Further, the second basic transistors are further provided with emitter resistors connected in series with emitter electrodes of the second bipolar transistors, and the resistance values of the base resistors connected in series with the base electrodes of the second bipolar transistors are set smaller than RB2.

Accordingly, it is possible to improve noise characteristics. By extension, a high-frequency semiconductor device excellent in noise characteristic can be provided.

Further, an emitter interval between the adjacent first basic transistors in the first section of the amplifier circuit is set wider than an emitter interval between the adjacent second basic transistors in the second section of the amplifier circuit.

Accordingly, it is possible to reduce thermal resistance and make it hard to produce current concentration. By extension, a high-frequency semiconductor device can be provided which is high in stability with respect to the current concentration and high in reliability.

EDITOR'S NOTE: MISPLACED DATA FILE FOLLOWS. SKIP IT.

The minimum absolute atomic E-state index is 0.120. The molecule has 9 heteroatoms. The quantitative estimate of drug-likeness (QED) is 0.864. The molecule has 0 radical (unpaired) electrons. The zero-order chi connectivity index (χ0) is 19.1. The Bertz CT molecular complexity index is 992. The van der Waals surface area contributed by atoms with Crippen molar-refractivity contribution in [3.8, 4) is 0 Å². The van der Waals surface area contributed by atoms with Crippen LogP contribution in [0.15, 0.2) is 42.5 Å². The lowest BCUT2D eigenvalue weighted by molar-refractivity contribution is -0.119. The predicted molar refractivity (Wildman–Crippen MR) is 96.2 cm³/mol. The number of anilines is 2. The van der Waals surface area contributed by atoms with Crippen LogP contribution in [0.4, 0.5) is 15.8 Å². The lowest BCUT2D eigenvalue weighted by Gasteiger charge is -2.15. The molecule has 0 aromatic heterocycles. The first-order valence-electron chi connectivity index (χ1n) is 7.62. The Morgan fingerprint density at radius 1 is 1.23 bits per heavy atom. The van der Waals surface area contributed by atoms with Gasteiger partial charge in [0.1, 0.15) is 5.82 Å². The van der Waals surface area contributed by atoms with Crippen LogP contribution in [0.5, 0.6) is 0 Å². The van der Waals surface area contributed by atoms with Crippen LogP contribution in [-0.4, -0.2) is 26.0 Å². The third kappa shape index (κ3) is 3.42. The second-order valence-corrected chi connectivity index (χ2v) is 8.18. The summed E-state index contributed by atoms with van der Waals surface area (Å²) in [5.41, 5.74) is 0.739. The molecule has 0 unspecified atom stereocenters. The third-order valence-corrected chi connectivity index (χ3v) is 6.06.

Further, the resistance values of the emitter resistors of the first basic transistors in the first section of the amplifier circuit are set smaller than RE1.

Accordingly, it is possible to lessen degradation in efficiency at a first section. By extension, a high-frequency semiconductor device high in power efficiency can be provided.